CONTENTIOUS housebuilding plans for Swansea’s Singleton Park have been put on hold while other options are explored.
The Labour administration has agreed to set up a cross-party group to consider viable ways of updating Home Farm, including the restoration of the grade two-listed farmhouse and other historic buildings.
The move neutralised a Liberal Democrat-Independent motion at full council on June 27, which cited “considerable public concern” at cabinet’s decision in April to seek expressions of interest in a 42-home scheme at Home Farm.
The opposition welcomed Labour’s amended motion recommending the new working group. It was passed after a short debate.
Cllr Mike Day said his Lib-Dem party acknowledged the council was “being stripped of resources” but felt that any plans to redevelop Home Farm must ensure “some beneficial use” for the public.
Although at an early stage, Labour’s proposals included the conversion of the listed farmhouse into residential units. New homes would also be built, taking the total to 42, a fifth of which would have been affordable.
Deputy leader Clive Lloyd said Home Farm was one of several council depots which could be closed, and pointed out that it was not currently accessible to the public. He said he was open to ideas about its future and the preservation of the old farmhouse, but stressed they had to be financially viable. Cllr Lloyd said Labour was “not wedded to housing” but had certain parameters for the site.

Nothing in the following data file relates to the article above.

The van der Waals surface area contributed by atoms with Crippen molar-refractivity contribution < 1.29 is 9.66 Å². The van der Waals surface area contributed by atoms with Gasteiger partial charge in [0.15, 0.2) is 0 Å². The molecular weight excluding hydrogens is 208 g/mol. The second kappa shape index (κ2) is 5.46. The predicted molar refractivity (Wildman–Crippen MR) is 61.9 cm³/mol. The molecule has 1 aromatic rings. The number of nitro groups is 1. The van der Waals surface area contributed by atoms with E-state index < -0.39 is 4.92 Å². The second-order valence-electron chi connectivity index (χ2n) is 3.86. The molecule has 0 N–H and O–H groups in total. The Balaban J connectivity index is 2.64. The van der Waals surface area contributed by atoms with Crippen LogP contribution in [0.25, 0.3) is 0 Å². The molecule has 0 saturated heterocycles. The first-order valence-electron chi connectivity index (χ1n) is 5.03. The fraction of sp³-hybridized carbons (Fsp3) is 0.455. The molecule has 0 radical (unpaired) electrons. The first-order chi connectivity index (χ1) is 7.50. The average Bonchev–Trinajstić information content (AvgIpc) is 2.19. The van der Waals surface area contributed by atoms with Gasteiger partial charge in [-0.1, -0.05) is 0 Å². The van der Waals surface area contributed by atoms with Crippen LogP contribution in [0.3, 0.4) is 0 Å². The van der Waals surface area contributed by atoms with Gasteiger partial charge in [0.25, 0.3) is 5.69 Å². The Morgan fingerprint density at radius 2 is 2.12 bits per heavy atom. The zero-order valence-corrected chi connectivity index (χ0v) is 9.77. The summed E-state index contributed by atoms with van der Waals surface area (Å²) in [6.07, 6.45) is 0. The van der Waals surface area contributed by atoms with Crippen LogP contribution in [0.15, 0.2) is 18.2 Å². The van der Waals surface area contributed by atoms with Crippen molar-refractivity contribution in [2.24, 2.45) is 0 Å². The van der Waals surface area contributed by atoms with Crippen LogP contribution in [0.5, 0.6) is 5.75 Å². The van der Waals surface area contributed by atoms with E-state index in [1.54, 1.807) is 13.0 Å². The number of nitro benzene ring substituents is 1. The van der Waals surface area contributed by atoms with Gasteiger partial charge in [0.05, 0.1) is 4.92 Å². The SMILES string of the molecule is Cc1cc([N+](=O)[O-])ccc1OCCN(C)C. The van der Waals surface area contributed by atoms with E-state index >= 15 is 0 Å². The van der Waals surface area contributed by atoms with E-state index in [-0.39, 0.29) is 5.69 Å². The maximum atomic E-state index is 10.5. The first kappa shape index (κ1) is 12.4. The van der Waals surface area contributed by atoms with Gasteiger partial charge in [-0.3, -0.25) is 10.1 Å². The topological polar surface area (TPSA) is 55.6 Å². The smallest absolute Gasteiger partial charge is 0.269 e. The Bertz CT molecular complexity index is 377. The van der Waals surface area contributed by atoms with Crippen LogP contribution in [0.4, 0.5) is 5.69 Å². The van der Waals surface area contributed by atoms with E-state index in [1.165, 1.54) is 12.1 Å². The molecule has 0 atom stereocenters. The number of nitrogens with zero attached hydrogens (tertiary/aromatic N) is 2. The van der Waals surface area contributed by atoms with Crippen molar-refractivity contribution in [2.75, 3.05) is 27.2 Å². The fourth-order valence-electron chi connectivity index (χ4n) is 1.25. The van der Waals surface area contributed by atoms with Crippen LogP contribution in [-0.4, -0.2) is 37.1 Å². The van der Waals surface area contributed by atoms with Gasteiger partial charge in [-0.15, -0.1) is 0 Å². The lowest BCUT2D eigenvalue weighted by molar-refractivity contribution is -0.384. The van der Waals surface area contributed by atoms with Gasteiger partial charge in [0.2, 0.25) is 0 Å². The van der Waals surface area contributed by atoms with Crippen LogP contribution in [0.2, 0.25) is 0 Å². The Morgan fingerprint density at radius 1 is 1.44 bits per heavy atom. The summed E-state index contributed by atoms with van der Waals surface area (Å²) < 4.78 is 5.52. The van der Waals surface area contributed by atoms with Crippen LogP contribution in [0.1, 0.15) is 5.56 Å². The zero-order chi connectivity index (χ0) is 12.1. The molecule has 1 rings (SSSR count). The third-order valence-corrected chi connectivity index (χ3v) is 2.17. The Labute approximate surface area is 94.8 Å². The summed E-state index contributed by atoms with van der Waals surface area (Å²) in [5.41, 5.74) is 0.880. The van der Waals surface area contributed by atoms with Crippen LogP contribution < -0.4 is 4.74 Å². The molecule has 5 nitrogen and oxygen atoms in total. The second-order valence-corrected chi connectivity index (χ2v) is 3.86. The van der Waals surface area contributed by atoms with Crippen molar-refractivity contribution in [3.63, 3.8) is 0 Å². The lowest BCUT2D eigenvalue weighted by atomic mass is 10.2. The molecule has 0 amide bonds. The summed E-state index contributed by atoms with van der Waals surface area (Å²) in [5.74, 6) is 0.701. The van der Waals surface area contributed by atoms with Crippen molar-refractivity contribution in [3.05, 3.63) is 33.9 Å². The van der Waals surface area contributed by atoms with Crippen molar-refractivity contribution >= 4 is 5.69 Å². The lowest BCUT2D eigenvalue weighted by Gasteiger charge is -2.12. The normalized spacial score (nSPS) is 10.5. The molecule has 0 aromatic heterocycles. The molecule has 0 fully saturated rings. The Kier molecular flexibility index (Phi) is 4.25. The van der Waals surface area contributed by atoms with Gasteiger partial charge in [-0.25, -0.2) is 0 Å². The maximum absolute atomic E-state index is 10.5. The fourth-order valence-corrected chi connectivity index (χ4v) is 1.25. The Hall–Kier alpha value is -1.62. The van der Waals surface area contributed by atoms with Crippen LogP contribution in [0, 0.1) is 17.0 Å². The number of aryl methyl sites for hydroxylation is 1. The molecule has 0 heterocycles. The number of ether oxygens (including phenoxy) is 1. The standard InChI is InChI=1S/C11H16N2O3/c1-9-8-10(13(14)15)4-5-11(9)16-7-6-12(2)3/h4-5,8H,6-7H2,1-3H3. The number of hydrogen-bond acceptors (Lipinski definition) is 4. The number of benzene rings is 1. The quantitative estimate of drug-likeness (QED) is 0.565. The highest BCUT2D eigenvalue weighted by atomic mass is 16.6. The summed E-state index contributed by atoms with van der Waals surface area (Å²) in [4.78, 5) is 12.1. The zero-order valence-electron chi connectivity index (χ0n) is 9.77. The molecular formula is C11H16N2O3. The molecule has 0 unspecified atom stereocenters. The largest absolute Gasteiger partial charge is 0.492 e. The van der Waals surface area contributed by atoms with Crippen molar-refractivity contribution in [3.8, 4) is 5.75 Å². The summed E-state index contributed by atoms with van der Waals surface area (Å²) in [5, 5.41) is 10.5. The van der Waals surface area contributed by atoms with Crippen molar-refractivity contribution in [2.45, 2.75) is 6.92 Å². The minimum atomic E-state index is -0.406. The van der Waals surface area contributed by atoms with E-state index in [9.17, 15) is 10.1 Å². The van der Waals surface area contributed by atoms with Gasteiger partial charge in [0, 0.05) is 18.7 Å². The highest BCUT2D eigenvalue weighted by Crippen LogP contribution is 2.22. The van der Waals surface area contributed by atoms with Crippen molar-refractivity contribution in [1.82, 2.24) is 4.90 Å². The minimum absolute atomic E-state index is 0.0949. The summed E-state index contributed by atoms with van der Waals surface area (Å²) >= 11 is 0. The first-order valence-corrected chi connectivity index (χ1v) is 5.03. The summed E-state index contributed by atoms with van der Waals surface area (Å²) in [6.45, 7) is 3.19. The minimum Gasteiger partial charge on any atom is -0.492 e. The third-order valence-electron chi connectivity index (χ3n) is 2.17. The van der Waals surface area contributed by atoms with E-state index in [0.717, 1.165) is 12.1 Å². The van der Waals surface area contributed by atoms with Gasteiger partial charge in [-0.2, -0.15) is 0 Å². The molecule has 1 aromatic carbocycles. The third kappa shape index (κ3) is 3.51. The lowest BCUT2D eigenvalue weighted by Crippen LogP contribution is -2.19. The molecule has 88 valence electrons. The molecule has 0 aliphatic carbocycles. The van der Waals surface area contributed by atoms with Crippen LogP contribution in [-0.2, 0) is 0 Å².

His cabinet colleague, councillor Andrea Lewis, said there was a considerable shortage of affordable housing in the wider Swansea West area, and that Home Farm was a brownfield site. She said she didn’t want to pre-empt the outcome of the work of the new group, which will report to cabinet within six months, but said: “I hope the working group strongly considers the delivery of some homes on that site.”
Councillor Robert Francis-Davies, whose cabinet brief includes heritage, said the old farmhouse was one of many listed buildings falling into disrepair in Swansea. It was easy to “oppose everything”, he said. “Let’s look at this sensibly and for the betterment of Swansea as a whole,” he said.
The administration has been at pains to say that its housebuilding proposals for Home Farm, which is accessed via a lane through a section of Singleton Park, would not encroach on any green space.
Lib-Dem group leader, Cllr Chris Holley, said some of Home Farm used to be open to the public. Referring to the new working group, he said: “I do think we should ask Friends of Singleton Park to be part of it.”
Speaking after the meeting, Cllr Day and his Sketty colleague Cllr Cheryl Philpott said a petition urging the administration to reconsider its housebuilding proposal had gained more than 2,000 signatures.
They both welcomed Labour’s shift in direction.
Cllr Day said: “We look forward to cabinet being fully supportive of suggestions which means that Home Farm can continue to be enjoyed by future generations who can learn about the rich heritage Swansea has.”